7. 1 Introduction
    (pp. 3-10)

    I am seated in the basement of a sixty-year-old school in the spring of 1991. The room is painted grayish green and it is clean, but clearly the space has been improvised for the music class I have been watching for twenty minutes. Twenty-three first-grade students sit on folding chairs. All are African American; there are nine boys and fourteen girls. The girls wear clean, white blouses and blue plaid, pleated skirts. The boys wear white dress shirts and blue pants. The teacher is a black woman who I have heard has had problems showing up for work. She is...

  8. 2 The Enduring Controversy over Educational Choice
    (pp. 11-28)

    Considerably more verbiage has been expended than action taken concerning private school choice in American. Modern discussions of education vouchers date to 1955 when Milton Friedman first suggested them as a way to reduce the inefficiencies and monopolistic character of public schools (Friedman, 1955). Until 1996, however, the MPCP was the only example of a voucher program or any other kind of program that provided substantial public monies to private primary and secondary schools. One other program in Cleveland began in 1996. So why does the issue remain so controversial and on the political agenda in so many states? What...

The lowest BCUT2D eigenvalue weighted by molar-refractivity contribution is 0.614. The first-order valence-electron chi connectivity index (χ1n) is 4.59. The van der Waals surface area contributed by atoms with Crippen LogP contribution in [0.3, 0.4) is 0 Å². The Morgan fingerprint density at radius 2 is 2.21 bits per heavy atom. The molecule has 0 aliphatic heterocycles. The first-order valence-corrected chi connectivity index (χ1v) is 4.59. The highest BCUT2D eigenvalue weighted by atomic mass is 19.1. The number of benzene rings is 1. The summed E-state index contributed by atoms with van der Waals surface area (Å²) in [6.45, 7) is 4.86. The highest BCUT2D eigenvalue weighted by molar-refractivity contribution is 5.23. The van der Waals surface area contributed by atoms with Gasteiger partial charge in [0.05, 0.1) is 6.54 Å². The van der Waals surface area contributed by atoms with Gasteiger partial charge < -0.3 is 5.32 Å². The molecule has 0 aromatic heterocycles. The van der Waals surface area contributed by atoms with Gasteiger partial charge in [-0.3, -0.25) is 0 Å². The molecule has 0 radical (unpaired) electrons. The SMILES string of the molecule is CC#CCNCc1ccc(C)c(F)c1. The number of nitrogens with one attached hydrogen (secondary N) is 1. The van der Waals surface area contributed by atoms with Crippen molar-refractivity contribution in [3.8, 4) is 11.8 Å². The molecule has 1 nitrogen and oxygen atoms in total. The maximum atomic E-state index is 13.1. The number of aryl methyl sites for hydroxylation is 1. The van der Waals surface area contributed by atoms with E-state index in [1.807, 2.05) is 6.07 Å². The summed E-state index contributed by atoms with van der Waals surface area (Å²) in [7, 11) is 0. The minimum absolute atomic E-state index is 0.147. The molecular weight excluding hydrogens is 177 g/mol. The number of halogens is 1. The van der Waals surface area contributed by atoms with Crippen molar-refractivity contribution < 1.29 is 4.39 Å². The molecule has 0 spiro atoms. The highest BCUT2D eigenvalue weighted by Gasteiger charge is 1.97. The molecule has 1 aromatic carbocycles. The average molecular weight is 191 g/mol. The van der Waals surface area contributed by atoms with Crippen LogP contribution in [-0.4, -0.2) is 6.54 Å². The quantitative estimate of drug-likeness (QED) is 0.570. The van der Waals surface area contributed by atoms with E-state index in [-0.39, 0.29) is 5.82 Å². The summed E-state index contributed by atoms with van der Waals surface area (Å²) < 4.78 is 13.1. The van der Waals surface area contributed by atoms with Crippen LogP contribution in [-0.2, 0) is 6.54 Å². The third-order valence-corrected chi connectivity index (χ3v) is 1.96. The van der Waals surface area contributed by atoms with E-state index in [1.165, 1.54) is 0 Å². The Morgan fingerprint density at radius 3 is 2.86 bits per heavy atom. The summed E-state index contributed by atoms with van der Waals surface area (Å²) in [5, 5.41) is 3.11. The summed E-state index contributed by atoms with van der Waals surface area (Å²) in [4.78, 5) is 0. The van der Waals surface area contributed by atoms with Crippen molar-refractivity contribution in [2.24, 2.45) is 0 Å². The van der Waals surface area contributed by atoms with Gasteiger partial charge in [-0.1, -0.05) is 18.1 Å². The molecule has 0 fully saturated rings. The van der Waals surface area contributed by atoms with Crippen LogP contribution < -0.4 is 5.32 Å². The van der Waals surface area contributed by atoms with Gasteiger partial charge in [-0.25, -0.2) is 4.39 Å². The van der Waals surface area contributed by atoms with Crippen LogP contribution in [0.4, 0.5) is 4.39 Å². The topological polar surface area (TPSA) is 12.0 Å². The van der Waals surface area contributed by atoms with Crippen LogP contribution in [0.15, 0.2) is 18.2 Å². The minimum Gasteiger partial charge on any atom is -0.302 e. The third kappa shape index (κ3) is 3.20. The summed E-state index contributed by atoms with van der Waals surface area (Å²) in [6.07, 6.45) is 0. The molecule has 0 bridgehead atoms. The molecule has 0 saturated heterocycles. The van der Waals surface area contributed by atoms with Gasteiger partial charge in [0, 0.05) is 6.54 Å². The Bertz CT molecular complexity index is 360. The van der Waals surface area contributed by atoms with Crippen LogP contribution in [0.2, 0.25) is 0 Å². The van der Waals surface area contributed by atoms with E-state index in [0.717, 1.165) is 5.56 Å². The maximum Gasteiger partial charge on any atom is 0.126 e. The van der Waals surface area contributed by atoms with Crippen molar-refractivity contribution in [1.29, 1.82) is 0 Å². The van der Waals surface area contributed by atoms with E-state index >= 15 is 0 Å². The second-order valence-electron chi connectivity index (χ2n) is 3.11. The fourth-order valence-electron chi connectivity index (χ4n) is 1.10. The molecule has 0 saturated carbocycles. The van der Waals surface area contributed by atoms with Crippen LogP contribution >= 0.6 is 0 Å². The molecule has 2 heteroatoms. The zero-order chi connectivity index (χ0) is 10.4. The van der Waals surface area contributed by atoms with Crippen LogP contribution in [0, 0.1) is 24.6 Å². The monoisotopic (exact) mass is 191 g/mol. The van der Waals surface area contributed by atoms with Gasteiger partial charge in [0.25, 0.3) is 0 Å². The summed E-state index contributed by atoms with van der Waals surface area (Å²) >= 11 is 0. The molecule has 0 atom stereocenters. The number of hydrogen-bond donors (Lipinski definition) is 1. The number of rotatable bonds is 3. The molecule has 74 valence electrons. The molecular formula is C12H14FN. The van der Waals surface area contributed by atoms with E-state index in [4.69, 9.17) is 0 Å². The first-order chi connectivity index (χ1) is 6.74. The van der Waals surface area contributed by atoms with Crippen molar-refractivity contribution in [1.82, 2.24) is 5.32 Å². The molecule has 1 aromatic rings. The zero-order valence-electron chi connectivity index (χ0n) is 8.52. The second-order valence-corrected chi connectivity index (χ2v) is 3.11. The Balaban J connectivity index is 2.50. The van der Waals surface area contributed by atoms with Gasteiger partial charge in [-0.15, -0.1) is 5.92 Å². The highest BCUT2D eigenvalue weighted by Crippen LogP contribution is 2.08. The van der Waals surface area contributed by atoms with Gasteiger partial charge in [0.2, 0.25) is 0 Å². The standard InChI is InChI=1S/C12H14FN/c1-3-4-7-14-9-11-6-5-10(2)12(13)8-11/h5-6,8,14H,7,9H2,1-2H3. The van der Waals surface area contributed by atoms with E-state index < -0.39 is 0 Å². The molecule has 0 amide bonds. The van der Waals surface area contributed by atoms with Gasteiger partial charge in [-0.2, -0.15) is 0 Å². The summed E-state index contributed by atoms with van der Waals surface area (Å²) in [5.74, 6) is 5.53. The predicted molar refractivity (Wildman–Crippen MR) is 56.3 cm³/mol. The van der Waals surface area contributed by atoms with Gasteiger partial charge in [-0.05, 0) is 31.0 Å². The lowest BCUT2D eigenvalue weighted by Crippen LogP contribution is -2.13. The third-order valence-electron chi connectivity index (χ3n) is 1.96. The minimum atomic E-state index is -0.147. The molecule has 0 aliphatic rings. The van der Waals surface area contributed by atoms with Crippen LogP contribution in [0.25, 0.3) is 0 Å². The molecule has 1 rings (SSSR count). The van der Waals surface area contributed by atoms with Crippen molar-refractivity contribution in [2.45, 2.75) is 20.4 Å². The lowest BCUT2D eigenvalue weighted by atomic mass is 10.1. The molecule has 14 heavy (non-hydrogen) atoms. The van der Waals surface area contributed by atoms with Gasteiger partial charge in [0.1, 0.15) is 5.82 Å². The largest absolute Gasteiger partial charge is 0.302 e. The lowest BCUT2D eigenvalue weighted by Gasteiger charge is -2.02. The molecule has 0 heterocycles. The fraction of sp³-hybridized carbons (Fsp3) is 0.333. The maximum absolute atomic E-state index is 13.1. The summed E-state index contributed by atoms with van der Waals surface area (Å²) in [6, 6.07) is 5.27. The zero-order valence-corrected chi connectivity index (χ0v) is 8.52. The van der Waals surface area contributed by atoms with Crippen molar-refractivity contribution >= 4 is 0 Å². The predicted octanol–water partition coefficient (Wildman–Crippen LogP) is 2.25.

9. 3 Educational Choice and the Milwaukee Voucher Program
    (pp. 29-51)

    In recent years a number of articles and books have been written on educational choice (Wells, 1993; Henig, 1994; Cookson, 1994; Lieberman, 1993; Witte and Rigdon, 1993; Clune and Witte, 1990). It is unnecessary to describe the programs treated in this literature in great detail because these previous works do a more than adequate job. What is more important is that the reader understand the progression of policies in the context of public and private education in the United States. This chapter begins with a description of the changing status of private schools. I then outline how choice policies have...

  10. 4 Who Participates in Choice Programs?
    (pp. 52-82)

    In this chapter I address issues that affect experiments with educational vouchers, as well as debates that are central to the structure of American education. The basic issues involve the composition of our schools and the appropriateness of allowing and supporting schools that range widely in terms of educational expectations, goals, and results for children. Put in oversimplified terms, should we allow or encourage a wide variety of schools, catering to specialized student skills, abilities, and desires, or should we attempt to create schools with similar approaches and with similar mixes of student abilities? Further, should we allow parents with...

  11. 5 The Milwaukee Choice Schools
    (pp. 83-111)